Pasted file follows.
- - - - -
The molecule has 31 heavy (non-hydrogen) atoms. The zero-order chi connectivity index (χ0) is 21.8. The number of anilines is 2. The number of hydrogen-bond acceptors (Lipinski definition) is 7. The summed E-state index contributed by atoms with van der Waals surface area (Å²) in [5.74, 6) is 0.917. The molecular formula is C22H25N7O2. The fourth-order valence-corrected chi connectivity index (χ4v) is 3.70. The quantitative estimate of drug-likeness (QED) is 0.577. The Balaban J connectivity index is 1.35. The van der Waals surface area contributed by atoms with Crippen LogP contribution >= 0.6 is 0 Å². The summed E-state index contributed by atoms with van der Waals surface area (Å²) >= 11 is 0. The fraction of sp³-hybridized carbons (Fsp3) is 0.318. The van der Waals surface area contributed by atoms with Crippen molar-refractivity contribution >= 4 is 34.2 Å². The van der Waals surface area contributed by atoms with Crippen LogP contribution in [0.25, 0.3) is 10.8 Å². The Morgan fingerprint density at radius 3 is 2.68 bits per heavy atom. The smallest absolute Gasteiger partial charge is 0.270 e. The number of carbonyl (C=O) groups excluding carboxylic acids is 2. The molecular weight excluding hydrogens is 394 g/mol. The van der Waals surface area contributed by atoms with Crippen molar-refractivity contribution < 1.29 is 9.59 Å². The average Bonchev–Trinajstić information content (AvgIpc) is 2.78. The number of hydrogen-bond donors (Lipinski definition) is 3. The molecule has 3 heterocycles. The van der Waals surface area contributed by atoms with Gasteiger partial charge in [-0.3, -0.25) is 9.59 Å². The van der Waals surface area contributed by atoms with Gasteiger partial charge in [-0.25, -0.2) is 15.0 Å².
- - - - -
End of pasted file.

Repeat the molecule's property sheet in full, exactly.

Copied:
The molecule has 31 heavy (non-hydrogen) atoms. The zero-order chi connectivity index (χ0) is 21.8. The number of anilines is 2. The number of hydrogen-bond acceptors (Lipinski definition) is 7. The summed E-state index contributed by atoms with van der Waals surface area (Å²) in [5.74, 6) is 0.917. The molecular formula is C22H25N7O2. The fourth-order valence-corrected chi connectivity index (χ4v) is 3.70. The quantitative estimate of drug-likeness (QED) is 0.577. The Balaban J connectivity index is 1.35. The van der Waals surface area contributed by atoms with Crippen LogP contribution >= 0.6 is 0 Å². The summed E-state index contributed by atoms with van der Waals surface area (Å²) >= 11 is 0. The fraction of sp³-hybridized carbons (Fsp3) is 0.318. The van der Waals surface area contributed by atoms with Crippen molar-refractivity contribution >= 4 is 34.2 Å². The van der Waals surface area contributed by atoms with Crippen LogP contribution in [0.25, 0.3) is 10.8 Å². The Morgan fingerprint density at radius 3 is 2.68 bits per heavy atom. The smallest absolute Gasteiger partial charge is 0.270 e. The number of carbonyl (C=O) groups excluding carboxylic acids is 2. The molecular weight excluding hydrogens is 394 g/mol. The van der Waals surface area contributed by atoms with Crippen molar-refractivity contribution < 1.29 is 9.59 Å². The average Bonchev–Trinajstić information content (AvgIpc) is 2.78. The number of hydrogen-bond donors (Lipinski definition) is 3. The molecule has 3 heterocycles. The van der Waals surface area contributed by atoms with Gasteiger partial charge in [-0.3, -0.25) is 9.59 Å². The van der Waals surface area contributed by atoms with Gasteiger partial charge in [-0.25, -0.2) is 15.0 Å².